A Community Devoted to the Preservation and Practice of Celestial Navigation and Other Methods of Traditional Wayfinding
Date: 2015 Feb 15, 08:11 -0000
Pure celnav poetry from both Phillip and Gary.
One of my best “starry eyed” moments was 4 years ago, night sail back from Brittany to Penzance, course roughly due North, and a rare, crystal clear night, Polaris shining bright ahead. So I switched off all the magic gizmos (except radar to defend against shipping), and let the Pole star take me home. It was so magical, that I sent my crew relief back to his bunk so that I could prolong the moments of joy. Then the sun came up over St Michaels mount just as we came in to safe harbour.
Perfect! Didn’t even have to use the compass. Couldn’t have written a better script for a film.
Phillip, you said it beautifully.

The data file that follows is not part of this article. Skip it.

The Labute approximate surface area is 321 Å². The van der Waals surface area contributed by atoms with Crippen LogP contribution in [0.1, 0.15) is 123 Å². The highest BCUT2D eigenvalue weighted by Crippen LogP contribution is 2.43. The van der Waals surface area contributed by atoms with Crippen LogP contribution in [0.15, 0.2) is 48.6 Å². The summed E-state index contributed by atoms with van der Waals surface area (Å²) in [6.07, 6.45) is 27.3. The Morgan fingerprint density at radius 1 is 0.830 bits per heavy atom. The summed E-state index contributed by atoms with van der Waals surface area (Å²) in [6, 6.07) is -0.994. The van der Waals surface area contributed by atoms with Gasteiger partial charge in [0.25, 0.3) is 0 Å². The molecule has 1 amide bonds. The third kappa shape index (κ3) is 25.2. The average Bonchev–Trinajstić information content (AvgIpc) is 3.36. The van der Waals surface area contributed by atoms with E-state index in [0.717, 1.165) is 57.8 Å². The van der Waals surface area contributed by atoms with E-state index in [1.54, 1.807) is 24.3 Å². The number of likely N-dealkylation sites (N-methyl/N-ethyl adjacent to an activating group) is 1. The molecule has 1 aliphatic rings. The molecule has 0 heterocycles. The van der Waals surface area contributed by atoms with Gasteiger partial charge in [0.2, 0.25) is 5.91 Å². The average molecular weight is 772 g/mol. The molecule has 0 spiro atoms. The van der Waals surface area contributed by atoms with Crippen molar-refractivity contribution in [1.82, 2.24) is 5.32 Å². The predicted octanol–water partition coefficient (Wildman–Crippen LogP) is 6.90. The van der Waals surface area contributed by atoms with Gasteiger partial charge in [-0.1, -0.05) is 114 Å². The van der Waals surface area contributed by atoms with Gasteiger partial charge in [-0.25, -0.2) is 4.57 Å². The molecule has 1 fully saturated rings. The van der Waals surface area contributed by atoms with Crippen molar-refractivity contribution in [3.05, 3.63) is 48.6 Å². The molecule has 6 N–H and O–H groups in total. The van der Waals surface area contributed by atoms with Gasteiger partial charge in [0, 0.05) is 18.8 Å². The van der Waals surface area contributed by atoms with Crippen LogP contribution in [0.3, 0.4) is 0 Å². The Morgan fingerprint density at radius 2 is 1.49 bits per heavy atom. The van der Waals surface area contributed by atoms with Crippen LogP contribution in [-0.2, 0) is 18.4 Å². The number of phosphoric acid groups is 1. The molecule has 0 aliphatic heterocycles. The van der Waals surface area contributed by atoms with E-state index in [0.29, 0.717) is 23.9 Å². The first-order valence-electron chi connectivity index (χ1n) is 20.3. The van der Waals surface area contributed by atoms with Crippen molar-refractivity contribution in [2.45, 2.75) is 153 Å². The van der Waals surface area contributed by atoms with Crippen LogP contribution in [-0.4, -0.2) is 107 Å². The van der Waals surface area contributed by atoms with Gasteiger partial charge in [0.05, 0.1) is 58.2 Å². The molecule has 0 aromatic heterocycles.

I posted this in 2011:.
I remember one night in 1990 we were anchored in a
long fjord on the east coast of Tahaa (an island about
20 nm east of Bora Bora) and it was so still that I
could see the stars reflected in the ocean around the
boat. I got out my Tamaya and took a round of sights
using the still ocean surface as an artificial horizon
and got a fix that crossed on our anchorage.
From: Philip Lange <NoReply_PhilipLange@fer3.com>
Sent: Friday, February 13, 2015 7:06 AM
Subject: [NavList] Re: Modern celestial navigation: when and why?
My introduction to blue water cruising came in the late 60's early 70's.
For a small yacht, celestial was it. I have never experienced the thrill
of landfall with modern instruments that came with CN.
Weeks at sea, then the tiny island appears on the horizon just where it
is supposed to be. No black box can capture that experience.
Why CN? Addiction I suppose; to the mind it takes to be confident with
uncertainty, the rush that comes with landfall and confirmation, the
honing of a skill, the connection with our sun, our stars and our universe.
Lying at anchor in a pool of reflected starlight, gazing at the familiar
sea of stars above, it is easy to see our world whirling among them.
And, if we allow ourselves the experience, the inevitable realization
that we too are the stuff of stars.